1. Select the volume in Disk Utility
  2. Choose File->Enable journaling (if it is greyed out, journaling is enabled.
  3. Verify by choosing File->Get info; you should see "Mac OS Extended (Journaled)" as the filesystem type.
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diskutil list /dev/disk2s2 /dev/disk2 #: TYPE NAME SIZE IDENTIFIER 0: GUID_partition_scheme *1.0 TB disk2 1: EFI 209.7 MB disk2s1 2: Apple_HFS Broken 999.9 GB disk2s2 – Andrew J. Brehm Jan 10 '12 at 17:25
Note that "Broken" is the name of the volume. – Andrew J. Brehm Jan 10 '12 at 17:25
I think you are labouring under the assumption that there is something wrong with the mount process itself. There is not. Mounting the drive works. It just doesn't mount at boot. – Andrew J. Brehm Jan 10 '12 at 17:30
It's only happening to one drive, and it's not automounting. Unmount and unplug the drive, then reconnect it, and I bet it won't mount automatically. There's nothing special about boot-time mounting, really. Please post all the information I requested by updating your question, not by pasting it here - the formatting is broken. – Brett Dikeman Jan 10 '12 at 17:32
Sometimes there are questions with insufficient detail and the asker never comes back, so they're closed. However, in this case, Andrew seems to be actively responding, so I'm going to leave the question open. He seems invested enough to realize that omitting troubleshooting steps may result in not getting an answer. – Kyle Cronin Jan 10 '12 at 19:56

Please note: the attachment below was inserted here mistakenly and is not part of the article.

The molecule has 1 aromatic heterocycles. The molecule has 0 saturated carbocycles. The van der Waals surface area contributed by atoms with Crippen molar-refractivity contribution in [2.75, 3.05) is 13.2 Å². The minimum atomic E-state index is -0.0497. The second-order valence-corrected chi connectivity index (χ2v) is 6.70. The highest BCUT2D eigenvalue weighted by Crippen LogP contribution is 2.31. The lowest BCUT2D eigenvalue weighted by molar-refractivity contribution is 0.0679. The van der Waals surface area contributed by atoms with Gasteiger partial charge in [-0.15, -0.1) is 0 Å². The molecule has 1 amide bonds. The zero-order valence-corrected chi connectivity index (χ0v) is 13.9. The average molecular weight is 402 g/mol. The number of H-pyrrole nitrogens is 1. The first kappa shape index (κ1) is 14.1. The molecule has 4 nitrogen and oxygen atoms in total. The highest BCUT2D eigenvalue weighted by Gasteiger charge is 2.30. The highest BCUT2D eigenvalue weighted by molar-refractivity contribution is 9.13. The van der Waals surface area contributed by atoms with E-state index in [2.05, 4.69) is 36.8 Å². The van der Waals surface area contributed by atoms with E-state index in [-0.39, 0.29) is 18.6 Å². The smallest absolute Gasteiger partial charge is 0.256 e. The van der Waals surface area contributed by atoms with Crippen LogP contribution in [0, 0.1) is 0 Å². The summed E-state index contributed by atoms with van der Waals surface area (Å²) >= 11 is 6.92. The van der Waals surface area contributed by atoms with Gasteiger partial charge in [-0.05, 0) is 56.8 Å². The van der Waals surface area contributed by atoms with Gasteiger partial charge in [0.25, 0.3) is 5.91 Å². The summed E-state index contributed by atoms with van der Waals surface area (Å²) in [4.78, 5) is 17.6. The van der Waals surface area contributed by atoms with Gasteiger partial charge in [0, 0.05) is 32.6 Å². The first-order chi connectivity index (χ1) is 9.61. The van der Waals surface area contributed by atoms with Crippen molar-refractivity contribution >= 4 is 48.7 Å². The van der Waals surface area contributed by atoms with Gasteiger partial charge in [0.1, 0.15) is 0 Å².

up vote 3 down vote accepted

The volume is mounted automatically again.

I never did find out how Mac OS X decides which volumes to mount and which not. But whatever it is, Mac OS decided to mount the volume again. Apparently the solution is to reboot until it works.

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I have another disk now which didn't auto mount but mounted fine manually. – Andrew J. Brehm Apr 21 '12 at 14:27

Assuming there's no dramas with the volumes themselves, you can mount additional volumes at login by adding them as Login Items for your user account in the System Preferences.

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That opens a new finder window every login. No matter if you check-mark 'hide'. Kind of annoying. – gentmatt Jan 10 '12 at 6:58
It's also impossible since Login Items are opened, not mounted. How would Finder even know which device to mount for an icon named "Hard Disk 2"? – Andrew J. Brehm Jan 10 '12 at 8:30
In my experience, it doesn't open Finder, it just mounts the Volume. I use this to mount shares from my Drobo (although I admit that I'm assuming that this works the same for local volumes). Will confirm the steps when I get home. – Tony Johnson Jan 10 '12 at 9:17
Volumes can be added to startup items by going to System Preferences > Users & Groups > Login Items. Select "+" to add a new item and select the Volume in question. Have confirmed that this works with Local Volumes as well as Network Shares. The result is the Volume mounted and an icon on the desktop. No finder windows are opened. – Tony Johnson Jan 10 '12 at 10:12
So this will really mount the volume, not just open (the already mounted) volume? – Andrew J. Brehm Jan 10 '12 at 12:17

In my case I had to mount an afp volume at boot, and I wanted it to be transparent. What I did was to create an script and added it to login items. That way the window is not shown.

tell application "Finder"
    mount volume "afp://ServerName._afpovertcp._tcp.local/VOLUMENAME" as user name "macUser"
end tell

you can try to do something similar with

do shell script "diskutil mount /dev/disk2s1"
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Go to System Preferences>Accounts>Login Items. Click on the plus sign and add your drive on that list. Every time you log into your account, Finder will automatically mount that drive.

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This is the same answer as Tony Johnson's. Read the comment there. – Andrew J. Brehm Jun 7 '13 at 7:29